When filmmaker George Lucas, who collects Norman Rockwells, arrived yesterday afternoon at Chicago’s Navy Pier for the VIP opening hours of Expo Chicago art fair, he was ready to buy. “I’m just looking for something for the walls of my apartment,” he said.
Elsewhere on the fair floor, former NBA star Shaquille O’Neal flaunted his skills as a curator. O’Neal selected the works presented by New York’s nonprofit Flag Art Foundation. His picks included pieces by Kamrooz Aram and Ron Mueck.
But most of the fair was geared toward commerce, and dealers were cautiously optimistic that the Windy City marketplace, now in its third year, would yield up sales.
“Everyone is bringing their A game,” said Chicago dealer Carrie Secrist.
Among 140 galleries exhibiting this year are a number of first-timers, including Lisson Gallery (London), Elizabeth Dee (New York), Bortolami Gallery (New York) and Meessen De Clercq (Brussels).
Dealer Kavi Gupta (Chicago and Berlin) had a busy day, selling several $65,000 works by MacArthur Binion, Glenn Kaino sculptures for $50,000 and a $45,000 Roxy Paine sculpture along with more affordable works like $15,000 Scott Reeder paintings, all by dinner time.
The VIP preview got off to a slow start Thursday at noon. “It’s a working town, so they’ll come later,” said Christopher D’Amelio of David Zwirner (New York and London).
Zwirner sales included works by Ad Reinhardt, Suzanne Frecon and Raymond Pettibon, with others placed on reserve. “So, no complaints so far,” he said.
Salon 94 brought large abstractions by Huma Bhabha. The gallery participated in the fair’s debut year, but, according to Jeanne Greenberg-Rohatyn, didn’t do well, and declined to return for its sophomore outing. “But we’re taking another chance,” she said.
Several dealers took an economical approach and shared booths, including Garth Greenan and Fredericks and Freiser (both New York), London’s Max Wigram teaming up with New York’s Elizabeth Dee, and New York’s David Nolan in a duo with Chicago’s Corbett vs. Dempsey.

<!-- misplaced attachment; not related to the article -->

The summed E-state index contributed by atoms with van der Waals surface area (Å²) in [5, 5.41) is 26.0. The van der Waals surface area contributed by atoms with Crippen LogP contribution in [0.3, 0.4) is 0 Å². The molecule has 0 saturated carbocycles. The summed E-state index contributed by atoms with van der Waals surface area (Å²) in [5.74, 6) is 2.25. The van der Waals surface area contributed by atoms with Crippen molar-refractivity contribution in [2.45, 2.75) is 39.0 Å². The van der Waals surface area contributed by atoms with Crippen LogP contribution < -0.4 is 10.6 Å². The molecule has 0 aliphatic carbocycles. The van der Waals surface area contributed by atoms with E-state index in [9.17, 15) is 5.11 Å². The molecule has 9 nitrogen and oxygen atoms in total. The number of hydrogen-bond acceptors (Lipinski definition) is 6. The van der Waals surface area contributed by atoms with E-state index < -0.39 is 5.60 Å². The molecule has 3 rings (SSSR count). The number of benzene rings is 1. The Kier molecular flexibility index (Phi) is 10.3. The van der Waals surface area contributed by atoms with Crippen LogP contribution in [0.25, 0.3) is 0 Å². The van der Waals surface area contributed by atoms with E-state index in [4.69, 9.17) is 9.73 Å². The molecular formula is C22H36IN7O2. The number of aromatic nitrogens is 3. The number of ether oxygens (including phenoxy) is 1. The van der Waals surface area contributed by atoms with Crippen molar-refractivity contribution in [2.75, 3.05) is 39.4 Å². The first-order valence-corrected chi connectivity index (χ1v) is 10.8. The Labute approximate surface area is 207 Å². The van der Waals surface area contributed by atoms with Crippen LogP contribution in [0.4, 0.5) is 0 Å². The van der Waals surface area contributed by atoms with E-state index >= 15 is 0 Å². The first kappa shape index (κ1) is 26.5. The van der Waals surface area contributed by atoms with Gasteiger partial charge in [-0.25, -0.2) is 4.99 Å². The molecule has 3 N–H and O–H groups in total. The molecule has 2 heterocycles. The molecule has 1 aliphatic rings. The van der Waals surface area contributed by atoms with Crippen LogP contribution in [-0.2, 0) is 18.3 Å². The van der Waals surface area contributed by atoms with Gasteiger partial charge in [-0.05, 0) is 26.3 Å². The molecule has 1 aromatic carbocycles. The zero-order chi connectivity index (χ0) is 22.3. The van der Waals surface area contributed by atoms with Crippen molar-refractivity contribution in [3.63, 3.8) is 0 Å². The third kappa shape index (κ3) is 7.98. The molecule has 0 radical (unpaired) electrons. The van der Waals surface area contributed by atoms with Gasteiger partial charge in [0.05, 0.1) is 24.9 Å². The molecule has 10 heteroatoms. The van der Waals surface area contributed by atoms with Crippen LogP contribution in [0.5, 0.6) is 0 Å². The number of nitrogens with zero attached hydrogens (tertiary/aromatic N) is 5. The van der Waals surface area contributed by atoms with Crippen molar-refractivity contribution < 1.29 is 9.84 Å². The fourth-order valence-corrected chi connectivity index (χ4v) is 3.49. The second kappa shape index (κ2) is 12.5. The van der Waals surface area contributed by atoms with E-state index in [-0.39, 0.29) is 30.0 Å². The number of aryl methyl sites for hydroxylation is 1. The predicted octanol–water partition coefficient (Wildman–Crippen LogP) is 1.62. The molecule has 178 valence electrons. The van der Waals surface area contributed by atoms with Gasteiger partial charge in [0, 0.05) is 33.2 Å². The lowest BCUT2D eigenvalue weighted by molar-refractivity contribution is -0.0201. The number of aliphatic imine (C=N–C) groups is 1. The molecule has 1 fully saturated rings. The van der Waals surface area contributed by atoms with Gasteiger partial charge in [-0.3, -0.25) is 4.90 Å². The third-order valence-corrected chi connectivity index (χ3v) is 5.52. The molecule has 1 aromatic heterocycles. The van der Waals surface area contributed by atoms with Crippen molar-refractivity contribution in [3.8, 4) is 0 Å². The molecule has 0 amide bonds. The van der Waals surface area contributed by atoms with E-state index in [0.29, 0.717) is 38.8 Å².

“We ooh and aah at some of the same things,” John Dempsey told A.i.A., referring to his co-tenant, “though it’s true that the galleries’ programs are distinct.”
Greenan was showing canvases by Nicholas Krushenick and Rosalyn Drexler; Freiser was offering a classic John Wesley canvas, featuring his simplified, black-outlined figures.
More experimental work is on offer in the Exposures section, where smaller booths run about $10,000. The section includes Los Angeles’s Hannah Hoffmann, along with Zieher Smith & Horton and James Fuentes, both from New York. Fuentes is showing painter Landon Metz, who cut one of the booth’s walls in half so that his large abstract canvas juts out beyond the drywall. His 8-by-10-foot canvases go for $22,000.
Many fairs now include cheaper booths for nonprofits, perhaps to elevate the discourse from pure market; over two dozen are represented at Expo. The Renaissance Society, from Chicago’s Hyde Park neighborhood, was still setting up shop partway through the VIP preview. Staffers had encountered a Shaq-generated traffic jam that morning, one told A.i.A.
A neon work by Alfredo Jaar reading “Teach Us to Outgrow Our Madness” hangs in the booth of New York-based Human Rights Watch (HRW); the sign is based on a quote from Japanese author Kenzaburo Oe.
“Art fairs are bananas,” said HRW’s Jobi Cates. “We work in a field of austerity and scarcity, so to come here and see ideas expressed in such grand fashion is, for us, a bit like going to Las Vegas for the first time.”